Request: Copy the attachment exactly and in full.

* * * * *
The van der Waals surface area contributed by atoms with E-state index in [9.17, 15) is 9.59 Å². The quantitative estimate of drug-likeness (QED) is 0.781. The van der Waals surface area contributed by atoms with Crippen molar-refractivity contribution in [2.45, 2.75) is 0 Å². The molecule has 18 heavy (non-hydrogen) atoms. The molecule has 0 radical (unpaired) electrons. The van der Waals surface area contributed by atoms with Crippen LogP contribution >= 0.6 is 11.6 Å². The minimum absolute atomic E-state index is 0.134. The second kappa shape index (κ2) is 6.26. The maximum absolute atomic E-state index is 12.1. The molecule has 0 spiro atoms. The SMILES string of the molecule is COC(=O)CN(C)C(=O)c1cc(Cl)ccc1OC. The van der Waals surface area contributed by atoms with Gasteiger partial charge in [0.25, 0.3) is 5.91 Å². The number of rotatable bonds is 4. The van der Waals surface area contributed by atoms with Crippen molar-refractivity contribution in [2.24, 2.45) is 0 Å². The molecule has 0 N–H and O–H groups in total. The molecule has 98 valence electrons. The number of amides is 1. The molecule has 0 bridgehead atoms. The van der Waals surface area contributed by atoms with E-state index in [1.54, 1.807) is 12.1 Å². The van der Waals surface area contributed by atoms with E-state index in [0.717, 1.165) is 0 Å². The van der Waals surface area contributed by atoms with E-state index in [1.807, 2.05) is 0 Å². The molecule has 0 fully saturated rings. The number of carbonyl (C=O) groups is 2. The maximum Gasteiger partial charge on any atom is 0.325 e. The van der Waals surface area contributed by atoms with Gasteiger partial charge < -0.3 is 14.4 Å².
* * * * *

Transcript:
The van der Waals surface area contributed by atoms with E-state index in [9.17, 15) is 9.59 Å². The quantitative estimate of drug-likeness (QED) is 0.781. The van der Waals surface area contributed by atoms with Crippen molar-refractivity contribution in [2.45, 2.75) is 0 Å². The molecule has 18 heavy (non-hydrogen) atoms. The molecule has 0 radical (unpaired) electrons. The van der Waals surface area contributed by atoms with Crippen LogP contribution >= 0.6 is 11.6 Å². The minimum absolute atomic E-state index is 0.134. The second kappa shape index (κ2) is 6.26. The maximum absolute atomic E-state index is 12.1. The molecule has 0 spiro atoms. The SMILES string of the molecule is COC(=O)CN(C)C(=O)c1cc(Cl)ccc1OC. The van der Waals surface area contributed by atoms with Gasteiger partial charge in [0.25, 0.3) is 5.91 Å². The number of rotatable bonds is 4. The van der Waals surface area contributed by atoms with Crippen molar-refractivity contribution in [2.24, 2.45) is 0 Å². The molecule has 0 N–H and O–H groups in total. The molecule has 98 valence electrons. The number of amides is 1. The molecule has 0 bridgehead atoms. The van der Waals surface area contributed by atoms with E-state index in [1.54, 1.807) is 12.1 Å². The van der Waals surface area contributed by atoms with E-state index in [0.717, 1.165) is 0 Å². The van der Waals surface area contributed by atoms with E-state index in [1.807, 2.05) is 0 Å². The molecule has 0 fully saturated rings. The number of carbonyl (C=O) groups is 2. The maximum Gasteiger partial charge on any atom is 0.325 e. The van der Waals surface area contributed by atoms with Gasteiger partial charge < -0.3 is 14.4 Å².